There is a problem with using your company’s assets for yourself.
Assets that belong to your business but are being used for your own benefit or enjoyment, can potentially trigger a tax issue known as ‘Division 7A’.
You have established a business in a company to gain the ‘asset protection’ advantages with a corporate veil.
However, being a private company with most of the Directors and Shareholders being family or friends, the company decisions can easily be skewed to benefit individuals. This may not be intentional as many of you think of company assets as your own. However, considering that the corporate tax rate is 30%, and the highest marginal rate is 49%, you can gain some tax relief from this arbitrage. Division 7A is designed to prevent this tax mischief.
Division 7A treats a payment or other benefit provided by a private company to a Shareholder (or their associate) as a payment for Income Tax purposes.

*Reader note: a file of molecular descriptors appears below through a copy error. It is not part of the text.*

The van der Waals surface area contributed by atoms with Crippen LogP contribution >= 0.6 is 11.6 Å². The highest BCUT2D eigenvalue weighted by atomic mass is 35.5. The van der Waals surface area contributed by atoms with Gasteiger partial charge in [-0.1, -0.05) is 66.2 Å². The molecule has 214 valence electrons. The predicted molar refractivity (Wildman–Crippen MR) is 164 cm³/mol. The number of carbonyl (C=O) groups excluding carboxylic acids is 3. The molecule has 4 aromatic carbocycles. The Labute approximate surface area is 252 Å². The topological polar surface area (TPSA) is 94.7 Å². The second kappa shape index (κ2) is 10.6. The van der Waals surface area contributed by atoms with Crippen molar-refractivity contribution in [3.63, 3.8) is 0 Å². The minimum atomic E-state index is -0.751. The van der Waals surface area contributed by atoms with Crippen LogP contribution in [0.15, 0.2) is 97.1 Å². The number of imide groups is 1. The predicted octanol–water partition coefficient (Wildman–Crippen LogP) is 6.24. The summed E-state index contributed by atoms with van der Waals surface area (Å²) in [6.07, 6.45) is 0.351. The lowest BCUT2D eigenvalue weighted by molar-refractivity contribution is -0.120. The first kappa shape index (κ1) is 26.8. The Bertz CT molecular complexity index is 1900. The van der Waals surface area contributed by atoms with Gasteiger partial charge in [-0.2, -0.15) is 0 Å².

The Division 7A net is wide, and may potentially catch many transactions that in substance, do not involve a distribution of profits, such as using a company’s assets for private enjoyment.
The concern is that the definition of ‘payment’ was expanded to include the provision of assets.
Examples of this mischief is the use of a holiday house that is owned by a company. A common example, also includes the provision of motor vehicles.
But please be mindful that Division 7A does not apply to payments made to Shareholders or their associates in their capacity as an employee or an associate of an employee of a private company.
However, such payments may be subject to FBT.
On the other hand, Division 7A does apply to loans or debt forgiveness provided to Shareholders of their associates.
To avoid double taxation, such benefits are not subject to FBT.
It is a complex area, and you may necessarily need to approach us to discuss your personal circumstances.
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